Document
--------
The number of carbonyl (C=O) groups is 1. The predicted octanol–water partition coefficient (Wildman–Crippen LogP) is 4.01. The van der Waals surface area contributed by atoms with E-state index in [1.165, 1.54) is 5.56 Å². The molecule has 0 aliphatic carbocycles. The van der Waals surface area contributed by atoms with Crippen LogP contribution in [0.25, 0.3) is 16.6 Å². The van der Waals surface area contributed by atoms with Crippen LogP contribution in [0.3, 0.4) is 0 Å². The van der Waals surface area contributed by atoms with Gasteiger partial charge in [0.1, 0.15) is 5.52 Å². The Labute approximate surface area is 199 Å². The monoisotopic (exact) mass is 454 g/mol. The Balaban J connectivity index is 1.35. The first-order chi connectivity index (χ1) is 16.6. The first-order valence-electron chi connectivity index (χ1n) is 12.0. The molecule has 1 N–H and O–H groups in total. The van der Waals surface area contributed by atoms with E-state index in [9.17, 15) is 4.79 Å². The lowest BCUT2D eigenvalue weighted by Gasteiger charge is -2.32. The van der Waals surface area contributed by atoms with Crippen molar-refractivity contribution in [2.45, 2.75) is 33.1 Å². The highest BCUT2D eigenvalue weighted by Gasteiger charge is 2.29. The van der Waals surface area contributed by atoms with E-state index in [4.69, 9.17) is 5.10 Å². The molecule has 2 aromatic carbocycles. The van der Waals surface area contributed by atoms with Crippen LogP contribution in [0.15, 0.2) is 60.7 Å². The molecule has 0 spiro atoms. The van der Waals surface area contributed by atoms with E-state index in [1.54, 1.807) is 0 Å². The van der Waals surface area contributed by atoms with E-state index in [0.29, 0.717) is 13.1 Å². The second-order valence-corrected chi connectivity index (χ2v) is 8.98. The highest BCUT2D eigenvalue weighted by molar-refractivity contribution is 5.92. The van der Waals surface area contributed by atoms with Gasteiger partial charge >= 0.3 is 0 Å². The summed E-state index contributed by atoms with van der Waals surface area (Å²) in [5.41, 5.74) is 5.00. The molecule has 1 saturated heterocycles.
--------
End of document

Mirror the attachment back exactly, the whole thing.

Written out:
The number of carbonyl (C=O) groups is 1. The predicted octanol–water partition coefficient (Wildman–Crippen LogP) is 4.01. The van der Waals surface area contributed by atoms with E-state index in [1.165, 1.54) is 5.56 Å². The molecule has 0 aliphatic carbocycles. The van der Waals surface area contributed by atoms with Crippen LogP contribution in [0.25, 0.3) is 16.6 Å². The van der Waals surface area contributed by atoms with Crippen LogP contribution in [0.3, 0.4) is 0 Å². The van der Waals surface area contributed by atoms with Gasteiger partial charge in [0.1, 0.15) is 5.52 Å². The Labute approximate surface area is 199 Å². The monoisotopic (exact) mass is 454 g/mol. The Balaban J connectivity index is 1.35. The first-order chi connectivity index (χ1) is 16.6. The first-order valence-electron chi connectivity index (χ1n) is 12.0. The molecule has 1 N–H and O–H groups in total. The van der Waals surface area contributed by atoms with E-state index in [9.17, 15) is 4.79 Å². The lowest BCUT2D eigenvalue weighted by Gasteiger charge is -2.32. The van der Waals surface area contributed by atoms with Crippen molar-refractivity contribution in [2.45, 2.75) is 33.1 Å². The highest BCUT2D eigenvalue weighted by Gasteiger charge is 2.29. The van der Waals surface area contributed by atoms with E-state index in [4.69, 9.17) is 5.10 Å². The molecule has 2 aromatic carbocycles. The van der Waals surface area contributed by atoms with Crippen LogP contribution in [0.15, 0.2) is 60.7 Å². The molecule has 0 spiro atoms. The van der Waals surface area contributed by atoms with E-state index in [1.54, 1.807) is 0 Å². The van der Waals surface area contributed by atoms with E-state index in [0.29, 0.717) is 13.1 Å². The second-order valence-corrected chi connectivity index (χ2v) is 8.98. The highest BCUT2D eigenvalue weighted by molar-refractivity contribution is 5.92. The van der Waals surface area contributed by atoms with Gasteiger partial charge >= 0.3 is 0 Å². The summed E-state index contributed by atoms with van der Waals surface area (Å²) in [5.41, 5.74) is 5.00. The molecule has 1 saturated heterocycles.